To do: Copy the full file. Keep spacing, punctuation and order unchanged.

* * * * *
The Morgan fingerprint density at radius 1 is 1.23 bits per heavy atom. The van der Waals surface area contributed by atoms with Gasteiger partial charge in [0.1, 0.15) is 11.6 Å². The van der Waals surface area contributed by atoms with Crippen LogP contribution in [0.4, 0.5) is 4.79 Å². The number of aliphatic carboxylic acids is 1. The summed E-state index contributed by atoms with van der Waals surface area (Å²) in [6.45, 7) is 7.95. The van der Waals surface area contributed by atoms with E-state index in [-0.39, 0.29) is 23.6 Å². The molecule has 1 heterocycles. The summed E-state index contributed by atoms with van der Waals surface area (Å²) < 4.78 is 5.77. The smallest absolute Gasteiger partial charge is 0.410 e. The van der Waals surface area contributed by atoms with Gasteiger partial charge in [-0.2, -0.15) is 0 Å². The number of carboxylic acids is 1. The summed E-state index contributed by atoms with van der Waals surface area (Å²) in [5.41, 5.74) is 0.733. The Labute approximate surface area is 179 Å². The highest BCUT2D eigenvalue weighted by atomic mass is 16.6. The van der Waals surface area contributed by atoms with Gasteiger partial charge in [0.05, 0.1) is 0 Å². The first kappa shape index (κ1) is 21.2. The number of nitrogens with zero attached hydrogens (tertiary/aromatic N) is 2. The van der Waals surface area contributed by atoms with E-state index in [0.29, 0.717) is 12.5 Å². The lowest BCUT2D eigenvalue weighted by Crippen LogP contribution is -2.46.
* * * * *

The Morgan fingerprint density at radius 1 is 1.23 bits per heavy atom. The van der Waals surface area contributed by atoms with Gasteiger partial charge in [0.1, 0.15) is 11.6 Å². The van der Waals surface area contributed by atoms with Crippen LogP contribution in [0.4, 0.5) is 4.79 Å². The number of aliphatic carboxylic acids is 1. The summed E-state index contributed by atoms with van der Waals surface area (Å²) in [6.45, 7) is 7.95. The van der Waals surface area contributed by atoms with E-state index in [-0.39, 0.29) is 23.6 Å². The molecule has 1 heterocycles. The summed E-state index contributed by atoms with van der Waals surface area (Å²) < 4.78 is 5.77. The smallest absolute Gasteiger partial charge is 0.410 e. The van der Waals surface area contributed by atoms with Gasteiger partial charge in [-0.2, -0.15) is 0 Å². The number of carboxylic acids is 1. The summed E-state index contributed by atoms with van der Waals surface area (Å²) in [5.41, 5.74) is 0.733. The Labute approximate surface area is 179 Å². The highest BCUT2D eigenvalue weighted by atomic mass is 16.6. The van der Waals surface area contributed by atoms with Gasteiger partial charge in [0.05, 0.1) is 0 Å². The first kappa shape index (κ1) is 21.2. The number of nitrogens with zero attached hydrogens (tertiary/aromatic N) is 2. The van der Waals surface area contributed by atoms with E-state index in [0.29, 0.717) is 12.5 Å². The lowest BCUT2D eigenvalue weighted by Crippen LogP contribution is -2.46.